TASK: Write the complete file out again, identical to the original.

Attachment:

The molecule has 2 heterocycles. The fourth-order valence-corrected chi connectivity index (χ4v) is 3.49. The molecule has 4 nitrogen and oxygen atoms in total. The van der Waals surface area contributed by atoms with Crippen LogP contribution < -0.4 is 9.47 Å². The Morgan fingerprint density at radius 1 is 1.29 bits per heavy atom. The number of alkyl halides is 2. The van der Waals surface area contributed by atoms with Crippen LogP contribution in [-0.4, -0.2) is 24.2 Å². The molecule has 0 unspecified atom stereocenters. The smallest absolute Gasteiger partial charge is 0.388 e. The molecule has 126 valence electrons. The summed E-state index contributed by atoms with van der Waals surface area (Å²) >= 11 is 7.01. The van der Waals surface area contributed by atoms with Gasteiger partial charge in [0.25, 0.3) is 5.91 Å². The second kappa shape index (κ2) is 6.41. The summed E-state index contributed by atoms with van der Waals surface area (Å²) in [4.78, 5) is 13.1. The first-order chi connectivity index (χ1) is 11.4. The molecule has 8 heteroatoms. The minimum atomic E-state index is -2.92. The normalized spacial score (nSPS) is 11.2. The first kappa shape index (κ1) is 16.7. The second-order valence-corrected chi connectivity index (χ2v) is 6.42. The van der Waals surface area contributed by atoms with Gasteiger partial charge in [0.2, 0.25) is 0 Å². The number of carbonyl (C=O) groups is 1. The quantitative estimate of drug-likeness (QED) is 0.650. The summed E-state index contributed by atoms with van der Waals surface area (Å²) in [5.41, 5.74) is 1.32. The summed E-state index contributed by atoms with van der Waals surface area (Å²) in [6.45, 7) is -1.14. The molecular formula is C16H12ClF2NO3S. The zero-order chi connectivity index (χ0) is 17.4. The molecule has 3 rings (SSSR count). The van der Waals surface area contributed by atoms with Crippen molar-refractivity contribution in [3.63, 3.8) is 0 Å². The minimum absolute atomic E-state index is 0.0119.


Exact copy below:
The molecule has 2 heterocycles. The fourth-order valence-corrected chi connectivity index (χ4v) is 3.49. The molecule has 4 nitrogen and oxygen atoms in total. The van der Waals surface area contributed by atoms with Crippen LogP contribution < -0.4 is 9.47 Å². The Morgan fingerprint density at radius 1 is 1.29 bits per heavy atom. The number of alkyl halides is 2. The van der Waals surface area contributed by atoms with Crippen LogP contribution in [-0.4, -0.2) is 24.2 Å². The molecule has 0 unspecified atom stereocenters. The smallest absolute Gasteiger partial charge is 0.388 e. The molecule has 126 valence electrons. The summed E-state index contributed by atoms with van der Waals surface area (Å²) >= 11 is 7.01. The van der Waals surface area contributed by atoms with Gasteiger partial charge in [0.25, 0.3) is 5.91 Å². The second kappa shape index (κ2) is 6.41. The summed E-state index contributed by atoms with van der Waals surface area (Å²) in [4.78, 5) is 13.1. The first-order chi connectivity index (χ1) is 11.4. The molecule has 8 heteroatoms. The minimum atomic E-state index is -2.92. The normalized spacial score (nSPS) is 11.2. The first kappa shape index (κ1) is 16.7. The second-order valence-corrected chi connectivity index (χ2v) is 6.42. The van der Waals surface area contributed by atoms with Gasteiger partial charge in [0.2, 0.25) is 0 Å². The number of carbonyl (C=O) groups is 1. The quantitative estimate of drug-likeness (QED) is 0.650. The summed E-state index contributed by atoms with van der Waals surface area (Å²) in [5.41, 5.74) is 1.32. The summed E-state index contributed by atoms with van der Waals surface area (Å²) in [6.45, 7) is -1.14. The molecular formula is C16H12ClF2NO3S. The zero-order chi connectivity index (χ0) is 17.4. The molecule has 3 rings (SSSR count). The van der Waals surface area contributed by atoms with Crippen molar-refractivity contribution in [3.63, 3.8) is 0 Å². The minimum absolute atomic E-state index is 0.0119.